Programming languages, by their own nature, are quickly created and changed. Every new niche, need, or market demands that new languages be invented to meet their requirements. A document, written in early 1995, listed nothing less than 2350 different languages. Another page, which catalogs versions of a program written in various languages, lists more than 500 languages.
Even with such abundance of languages, it’s easy to see that many of them are just variations in overlapping programming concepts. In fact, as the aforementioned lists show, many of them are just variants of a base languages with a few new features thrown in to deal with some unknown demand. If we observe many of the languages created in the last ten years, we will notice that there was little evolution in conceptual terms. Perl, Python, PHP, Java, C, C++, C#, and Delphi exhibit few real differences among themselves. In most cases, those differences amount to nothing more than syntactic sugar, which changes the way some constructions are written without changing their meaning. Just to clarify, I’m using evolution here to denote paradigm changes as opposed to changes that happen because of aesthetic choices or pressures by competitive features. Although all the languages previously mentioned are imperative languages, the same pattern can be observed in other languages classes. For example, many functional languages are only rehashing Lisp themes. To compensate for that homogeneity, software development seems to have changed to focus on the creation of methodologies that just make better use of already existing languages. Extreme Programming and UML are some examples of that trend. Both methodologies can be used with almost any kind of programming languages, but they don’t change the languages to which they are applied. Another focus is the creation of class libraries to cope with the limitations of some languages — poorly, in many cases.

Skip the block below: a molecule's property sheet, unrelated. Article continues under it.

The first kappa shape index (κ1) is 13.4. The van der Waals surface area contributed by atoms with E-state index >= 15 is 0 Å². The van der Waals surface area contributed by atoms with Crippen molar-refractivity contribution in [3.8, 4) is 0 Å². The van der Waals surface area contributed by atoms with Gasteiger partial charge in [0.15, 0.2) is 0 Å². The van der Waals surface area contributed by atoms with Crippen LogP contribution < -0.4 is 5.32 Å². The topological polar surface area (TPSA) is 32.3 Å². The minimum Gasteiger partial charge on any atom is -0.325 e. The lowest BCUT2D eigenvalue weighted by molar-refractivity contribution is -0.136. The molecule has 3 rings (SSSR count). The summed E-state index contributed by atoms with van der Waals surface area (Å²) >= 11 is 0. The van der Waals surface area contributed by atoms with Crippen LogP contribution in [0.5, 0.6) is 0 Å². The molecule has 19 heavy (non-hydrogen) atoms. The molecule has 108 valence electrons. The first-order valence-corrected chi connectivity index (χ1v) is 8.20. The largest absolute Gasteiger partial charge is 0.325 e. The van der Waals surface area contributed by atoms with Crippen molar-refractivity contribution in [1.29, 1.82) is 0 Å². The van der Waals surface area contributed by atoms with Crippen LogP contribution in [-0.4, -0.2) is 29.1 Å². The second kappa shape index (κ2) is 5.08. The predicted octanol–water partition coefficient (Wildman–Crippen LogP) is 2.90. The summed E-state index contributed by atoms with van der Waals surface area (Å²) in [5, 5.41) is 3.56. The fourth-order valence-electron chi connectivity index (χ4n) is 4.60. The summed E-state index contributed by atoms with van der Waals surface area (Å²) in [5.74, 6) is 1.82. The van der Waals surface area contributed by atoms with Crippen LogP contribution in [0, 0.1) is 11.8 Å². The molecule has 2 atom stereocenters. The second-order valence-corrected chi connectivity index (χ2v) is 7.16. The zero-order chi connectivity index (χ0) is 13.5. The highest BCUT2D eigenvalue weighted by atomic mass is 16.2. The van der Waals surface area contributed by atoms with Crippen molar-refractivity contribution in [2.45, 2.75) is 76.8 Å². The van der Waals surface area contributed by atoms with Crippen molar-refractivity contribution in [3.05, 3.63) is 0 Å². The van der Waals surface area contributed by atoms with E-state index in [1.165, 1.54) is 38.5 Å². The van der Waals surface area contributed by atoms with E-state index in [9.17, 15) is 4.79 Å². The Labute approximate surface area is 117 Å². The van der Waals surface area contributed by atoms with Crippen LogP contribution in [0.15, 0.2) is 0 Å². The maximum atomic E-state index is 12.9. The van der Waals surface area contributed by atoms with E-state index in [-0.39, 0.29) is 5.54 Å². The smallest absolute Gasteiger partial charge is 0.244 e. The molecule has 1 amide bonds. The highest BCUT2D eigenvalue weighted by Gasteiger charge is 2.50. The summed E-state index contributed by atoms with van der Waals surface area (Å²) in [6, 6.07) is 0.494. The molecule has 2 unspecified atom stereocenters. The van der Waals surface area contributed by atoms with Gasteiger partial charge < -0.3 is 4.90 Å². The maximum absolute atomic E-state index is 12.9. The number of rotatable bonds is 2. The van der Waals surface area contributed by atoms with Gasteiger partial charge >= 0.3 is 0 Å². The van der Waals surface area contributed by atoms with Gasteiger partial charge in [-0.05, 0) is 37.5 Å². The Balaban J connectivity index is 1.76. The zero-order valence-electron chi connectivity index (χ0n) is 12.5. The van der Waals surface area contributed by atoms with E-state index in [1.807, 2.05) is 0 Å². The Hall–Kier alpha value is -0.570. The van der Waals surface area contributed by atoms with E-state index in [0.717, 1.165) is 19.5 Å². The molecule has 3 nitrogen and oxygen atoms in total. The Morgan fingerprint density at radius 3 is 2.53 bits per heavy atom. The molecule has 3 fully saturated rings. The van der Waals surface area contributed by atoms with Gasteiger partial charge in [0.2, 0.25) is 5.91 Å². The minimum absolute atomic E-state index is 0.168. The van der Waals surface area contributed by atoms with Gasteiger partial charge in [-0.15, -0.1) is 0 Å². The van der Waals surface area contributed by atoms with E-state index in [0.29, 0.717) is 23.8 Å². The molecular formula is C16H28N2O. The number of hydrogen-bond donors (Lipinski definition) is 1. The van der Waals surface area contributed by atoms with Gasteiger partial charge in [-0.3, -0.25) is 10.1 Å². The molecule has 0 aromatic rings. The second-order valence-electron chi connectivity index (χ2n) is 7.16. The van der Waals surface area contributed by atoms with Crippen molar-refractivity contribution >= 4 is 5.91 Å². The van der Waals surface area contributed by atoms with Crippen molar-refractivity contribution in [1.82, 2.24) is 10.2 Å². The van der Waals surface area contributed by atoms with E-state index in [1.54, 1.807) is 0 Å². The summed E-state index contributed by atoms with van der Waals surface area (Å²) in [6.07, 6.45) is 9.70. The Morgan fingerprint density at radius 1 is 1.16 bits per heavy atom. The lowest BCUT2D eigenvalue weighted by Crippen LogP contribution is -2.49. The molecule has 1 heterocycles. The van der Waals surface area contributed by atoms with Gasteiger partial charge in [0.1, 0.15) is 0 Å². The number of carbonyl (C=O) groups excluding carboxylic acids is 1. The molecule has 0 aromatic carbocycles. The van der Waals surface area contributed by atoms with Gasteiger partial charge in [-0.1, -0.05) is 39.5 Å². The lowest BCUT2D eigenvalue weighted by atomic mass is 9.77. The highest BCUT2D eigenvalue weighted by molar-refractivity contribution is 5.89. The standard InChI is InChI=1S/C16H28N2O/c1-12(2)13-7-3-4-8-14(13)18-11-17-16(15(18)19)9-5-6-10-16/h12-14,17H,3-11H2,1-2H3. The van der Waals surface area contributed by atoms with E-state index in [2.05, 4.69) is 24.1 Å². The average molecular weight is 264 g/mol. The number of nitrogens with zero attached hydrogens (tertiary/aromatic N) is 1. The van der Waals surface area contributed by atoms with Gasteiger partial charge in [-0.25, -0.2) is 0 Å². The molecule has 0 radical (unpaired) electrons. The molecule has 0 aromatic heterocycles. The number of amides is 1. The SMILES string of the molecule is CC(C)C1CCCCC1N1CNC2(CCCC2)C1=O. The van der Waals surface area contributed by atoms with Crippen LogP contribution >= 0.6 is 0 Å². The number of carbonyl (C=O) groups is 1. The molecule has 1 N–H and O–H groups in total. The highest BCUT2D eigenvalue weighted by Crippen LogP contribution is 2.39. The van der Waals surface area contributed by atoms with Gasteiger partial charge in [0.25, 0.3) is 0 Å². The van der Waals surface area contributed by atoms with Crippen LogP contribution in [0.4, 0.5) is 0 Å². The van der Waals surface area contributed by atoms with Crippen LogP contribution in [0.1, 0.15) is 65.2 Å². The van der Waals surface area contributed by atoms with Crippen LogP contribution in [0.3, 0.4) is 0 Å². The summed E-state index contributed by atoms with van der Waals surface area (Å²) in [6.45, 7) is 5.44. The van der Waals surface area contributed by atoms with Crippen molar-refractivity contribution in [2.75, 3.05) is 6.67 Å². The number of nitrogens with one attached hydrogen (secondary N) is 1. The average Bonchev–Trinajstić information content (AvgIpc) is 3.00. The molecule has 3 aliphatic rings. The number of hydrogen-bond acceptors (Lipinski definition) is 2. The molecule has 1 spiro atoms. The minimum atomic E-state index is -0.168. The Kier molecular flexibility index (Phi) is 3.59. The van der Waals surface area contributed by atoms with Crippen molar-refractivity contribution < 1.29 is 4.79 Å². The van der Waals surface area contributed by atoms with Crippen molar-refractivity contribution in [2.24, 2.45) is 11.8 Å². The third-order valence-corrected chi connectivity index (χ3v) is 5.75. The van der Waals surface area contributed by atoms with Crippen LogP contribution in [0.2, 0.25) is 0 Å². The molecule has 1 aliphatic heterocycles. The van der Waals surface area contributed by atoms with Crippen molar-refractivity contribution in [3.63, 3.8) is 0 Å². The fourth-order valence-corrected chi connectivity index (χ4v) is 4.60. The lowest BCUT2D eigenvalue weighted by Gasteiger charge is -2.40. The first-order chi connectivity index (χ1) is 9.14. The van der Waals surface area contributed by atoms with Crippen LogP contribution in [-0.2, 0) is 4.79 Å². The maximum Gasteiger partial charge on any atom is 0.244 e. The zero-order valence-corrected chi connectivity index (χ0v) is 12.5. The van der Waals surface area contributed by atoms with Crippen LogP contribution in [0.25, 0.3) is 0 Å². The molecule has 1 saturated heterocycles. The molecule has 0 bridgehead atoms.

An exception to the pattern above is the slow adoption of concepts like aspect-oriented programming, design by contract, and generics. Although those concepts are not new, their implementation is still limited. While some languages display some of those concepts naturally — Smalltalk is an evident example — and others are seeking to introduce it, many other languages seem to gravitate around their original concepts, and change only in the most restricted way. Delphi, a variant of Object Pascal, is such a language. After becoming an object-oriented language, in 1989, it has remained almost unchanged. Most new features were already old when they were implemented, and only came as a result of market pressures. Other languages, like Beta, are trying to introduce new paradigms in programming, but they seem to have limited commercial success and remain constrained to the academic realms.
It’s worth noting that many of the most used languages today have just gone beyond their procedural infancy. PHP is an obvious example. Other languages were already born as oriented-object languages, but didn’t introduce any new concepts in their syntax and/or semantic domains. Python and Java are typical cases of those languages. That means many languages are just repeating history, trapped in an old evolutionary cycle.